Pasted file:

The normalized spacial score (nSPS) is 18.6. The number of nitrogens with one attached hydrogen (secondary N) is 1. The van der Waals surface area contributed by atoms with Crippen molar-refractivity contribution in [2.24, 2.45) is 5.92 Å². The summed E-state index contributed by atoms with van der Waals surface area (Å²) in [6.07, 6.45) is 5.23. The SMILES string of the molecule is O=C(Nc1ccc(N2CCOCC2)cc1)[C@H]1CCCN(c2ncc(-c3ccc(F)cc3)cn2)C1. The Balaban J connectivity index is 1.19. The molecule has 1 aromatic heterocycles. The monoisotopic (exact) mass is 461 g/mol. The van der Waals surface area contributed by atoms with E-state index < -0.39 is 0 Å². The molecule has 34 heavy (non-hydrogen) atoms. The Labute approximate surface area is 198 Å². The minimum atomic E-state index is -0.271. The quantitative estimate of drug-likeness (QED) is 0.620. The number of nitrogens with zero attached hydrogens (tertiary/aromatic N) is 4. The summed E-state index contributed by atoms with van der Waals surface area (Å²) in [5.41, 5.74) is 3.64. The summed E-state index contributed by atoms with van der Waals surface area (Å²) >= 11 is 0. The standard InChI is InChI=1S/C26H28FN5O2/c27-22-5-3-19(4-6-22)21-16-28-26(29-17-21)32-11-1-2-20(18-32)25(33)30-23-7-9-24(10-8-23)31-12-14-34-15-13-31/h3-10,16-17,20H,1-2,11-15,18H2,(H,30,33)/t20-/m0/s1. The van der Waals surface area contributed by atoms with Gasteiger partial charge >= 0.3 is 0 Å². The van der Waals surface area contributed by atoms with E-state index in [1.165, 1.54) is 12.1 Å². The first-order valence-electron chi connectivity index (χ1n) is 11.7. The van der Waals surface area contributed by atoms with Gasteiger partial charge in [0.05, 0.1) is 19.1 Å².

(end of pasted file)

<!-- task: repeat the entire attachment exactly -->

The normalized spacial score (nSPS) is 18.6. The number of nitrogens with one attached hydrogen (secondary N) is 1. The van der Waals surface area contributed by atoms with Crippen molar-refractivity contribution in [2.24, 2.45) is 5.92 Å². The summed E-state index contributed by atoms with van der Waals surface area (Å²) in [6.07, 6.45) is 5.23. The SMILES string of the molecule is O=C(Nc1ccc(N2CCOCC2)cc1)[C@H]1CCCN(c2ncc(-c3ccc(F)cc3)cn2)C1. The Balaban J connectivity index is 1.19. The molecule has 1 aromatic heterocycles. The monoisotopic (exact) mass is 461 g/mol. The van der Waals surface area contributed by atoms with E-state index < -0.39 is 0 Å². The molecule has 34 heavy (non-hydrogen) atoms. The Labute approximate surface area is 198 Å². The minimum atomic E-state index is -0.271. The quantitative estimate of drug-likeness (QED) is 0.620. The number of nitrogens with zero attached hydrogens (tertiary/aromatic N) is 4. The summed E-state index contributed by atoms with van der Waals surface area (Å²) in [5.41, 5.74) is 3.64. The summed E-state index contributed by atoms with van der Waals surface area (Å²) >= 11 is 0. The standard InChI is InChI=1S/C26H28FN5O2/c27-22-5-3-19(4-6-22)21-16-28-26(29-17-21)32-11-1-2-20(18-32)25(33)30-23-7-9-24(10-8-23)31-12-14-34-15-13-31/h3-10,16-17,20H,1-2,11-15,18H2,(H,30,33)/t20-/m0/s1. The van der Waals surface area contributed by atoms with Gasteiger partial charge >= 0.3 is 0 Å². The van der Waals surface area contributed by atoms with E-state index in [1.165, 1.54) is 12.1 Å². The first-order valence-electron chi connectivity index (χ1n) is 11.7. The van der Waals surface area contributed by atoms with Gasteiger partial charge in [0.05, 0.1) is 19.1 Å².